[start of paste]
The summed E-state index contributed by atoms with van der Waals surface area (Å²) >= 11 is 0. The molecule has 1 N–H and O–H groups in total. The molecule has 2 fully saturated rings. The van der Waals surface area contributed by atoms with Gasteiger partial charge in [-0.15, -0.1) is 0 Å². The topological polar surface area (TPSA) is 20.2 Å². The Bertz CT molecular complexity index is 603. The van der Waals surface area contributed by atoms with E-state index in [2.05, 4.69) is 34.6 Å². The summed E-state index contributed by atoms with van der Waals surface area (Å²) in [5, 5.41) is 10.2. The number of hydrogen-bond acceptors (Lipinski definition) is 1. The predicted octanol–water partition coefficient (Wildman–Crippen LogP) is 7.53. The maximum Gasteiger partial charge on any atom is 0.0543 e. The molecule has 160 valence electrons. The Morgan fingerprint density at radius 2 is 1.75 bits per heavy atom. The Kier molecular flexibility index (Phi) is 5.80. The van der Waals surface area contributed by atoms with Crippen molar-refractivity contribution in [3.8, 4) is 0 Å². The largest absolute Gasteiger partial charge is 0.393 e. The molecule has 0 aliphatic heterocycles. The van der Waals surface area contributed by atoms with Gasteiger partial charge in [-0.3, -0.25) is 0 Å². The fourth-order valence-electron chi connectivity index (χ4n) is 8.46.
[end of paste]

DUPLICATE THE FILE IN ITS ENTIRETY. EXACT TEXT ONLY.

The summed E-state index contributed by atoms with van der Waals surface area (Å²) >= 11 is 0. The molecule has 1 N–H and O–H groups in total. The molecule has 2 fully saturated rings. The van der Waals surface area contributed by atoms with Gasteiger partial charge in [-0.15, -0.1) is 0 Å². The topological polar surface area (TPSA) is 20.2 Å². The Bertz CT molecular complexity index is 603. The van der Waals surface area contributed by atoms with E-state index in [2.05, 4.69) is 34.6 Å². The summed E-state index contributed by atoms with van der Waals surface area (Å²) in [5, 5.41) is 10.2. The number of hydrogen-bond acceptors (Lipinski definition) is 1. The predicted octanol–water partition coefficient (Wildman–Crippen LogP) is 7.53. The maximum Gasteiger partial charge on any atom is 0.0543 e. The molecule has 160 valence electrons. The Morgan fingerprint density at radius 2 is 1.75 bits per heavy atom. The Kier molecular flexibility index (Phi) is 5.80. The van der Waals surface area contributed by atoms with Crippen molar-refractivity contribution in [3.8, 4) is 0 Å². The largest absolute Gasteiger partial charge is 0.393 e. The molecule has 0 aliphatic heterocycles. The van der Waals surface area contributed by atoms with Gasteiger partial charge in [-0.3, -0.25) is 0 Å². The fourth-order valence-electron chi connectivity index (χ4n) is 8.46.